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A response to Saviour Siblings: A Relational Approach to the Welfare of the Child in Selective Reproduction
  1. Emily Jackson
  1. Correspondence to Professor Emily Jackson, Department of Law, LSE, London WC2A 2AE, UK; e.jackson{at}lse.ac.uk

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Much of the debate over the acceptability, or not, of choosing embryos in order to ensure that the resulting child would be a good tissue match for a sick older sibling, has focussed upon the question of whether the so-called ‘saviour sibling’ would be harmed. In one corner are those who maintain that the child might suffer psychologically from the knowledge that they were conceived in order to save another's life. There are also concerns that the child might feel guilty if the transplant is unsuccessful, or that they might come under pressure to undergo repeated transfusions or even organ donation in the future. Of course, a child conceived in the normal way might also feel obliged to act as a tissue donor for a sick brother or sister. In order to ensure that their consent is genuine, doctors will commonly offer siblings the option of a ‘contrived medical excuse’: that is, if they do not wish to donate, their family might be told that they are not a suitable donor. It will be harder to employ such tactics when a child was conceived in order to be a good tissue match.

In the other corner are those who maintain that the child would, in fact, be benefitted from being selected in this way. In addition to the advantages of simply being alive (absent the in vitro fertilisation process, followed by embryo selection, this child would not exist), the child might also be likely to enjoy a positive relationship with their cured older sibling and with their parents, who will not be either distracted by caring for a desperately ill child or wracked by bereavement.

Michelle Taylor-Sands’ new book cuts through this debate by arguing that each of these opposing positions is unduly individualistic and that we should instead focus upon the interests of the family within which the child will live.1 This ‘relational model’ would not artificially isolate the child and disaggregate her interests from those of the ‘intimate collective’ of which she will be an integral part.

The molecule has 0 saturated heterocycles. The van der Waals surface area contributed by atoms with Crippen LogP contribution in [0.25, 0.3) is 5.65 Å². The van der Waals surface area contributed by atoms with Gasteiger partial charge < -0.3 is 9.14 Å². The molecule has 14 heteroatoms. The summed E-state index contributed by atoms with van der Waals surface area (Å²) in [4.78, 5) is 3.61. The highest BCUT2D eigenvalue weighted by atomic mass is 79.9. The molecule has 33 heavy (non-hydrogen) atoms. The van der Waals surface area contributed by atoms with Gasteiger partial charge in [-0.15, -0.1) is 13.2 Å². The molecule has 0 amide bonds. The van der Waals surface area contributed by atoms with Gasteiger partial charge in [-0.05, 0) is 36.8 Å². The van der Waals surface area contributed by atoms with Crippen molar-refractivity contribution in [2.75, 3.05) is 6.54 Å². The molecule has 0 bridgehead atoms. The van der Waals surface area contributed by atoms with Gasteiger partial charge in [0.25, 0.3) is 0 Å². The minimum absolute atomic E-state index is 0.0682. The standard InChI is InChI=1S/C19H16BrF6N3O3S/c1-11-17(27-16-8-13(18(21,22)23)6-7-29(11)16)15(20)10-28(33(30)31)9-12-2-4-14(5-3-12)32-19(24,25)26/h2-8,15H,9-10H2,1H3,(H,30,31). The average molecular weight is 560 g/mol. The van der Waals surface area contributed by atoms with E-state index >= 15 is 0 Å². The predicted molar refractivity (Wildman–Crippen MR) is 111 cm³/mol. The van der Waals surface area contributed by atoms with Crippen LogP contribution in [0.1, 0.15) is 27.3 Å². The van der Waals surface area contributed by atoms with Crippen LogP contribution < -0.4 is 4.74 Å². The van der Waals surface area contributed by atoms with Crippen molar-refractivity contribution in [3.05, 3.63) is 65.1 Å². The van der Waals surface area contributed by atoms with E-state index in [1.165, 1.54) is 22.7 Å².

It would seem to be so obviously in the interests of the family as a whole to identify someone who could act as a donor for a sick child that a relational approach would surely invariably come down in favour of selective reproduction. Taylor-Sands is careful not to rule out the possibility that this might not always be the case, however. Where parents fail to protect a child's ‘basic interests’, the collective well-being of the family does not necessarily come first.

I agree with much of Taylor-Sands’ argument, and it neatly demonstrates how the law's bright-line individualism often sits uneasily with the messy ‘give and take’ of family life. But then it is easy (for this reader, at least) to sympathise with the ‘collective interests’ of a family in which one child desperately needs a bone marrow transplant. If the case study was instead parents who wished to deprive their child of conventional cancer treatment because of a profoundly held belief in miracles or homeopathy, or parents who refuse to consent to a blood transfusion because they genuinely believe that this will lead to the child's eternal damnation, this reader would find the ‘collective interests’ of the family less empathetic and persuasive. Perhaps these are easy cases, on Taylor-Sands’ model, where the parents’ choice would fail to protect the child's ‘basic interests’, but from the parents’ point of view, they are not easy cases, and the law's straightforward over-ruling of the family's deeply held belief in where their ‘collective interests’ lie can be challenging.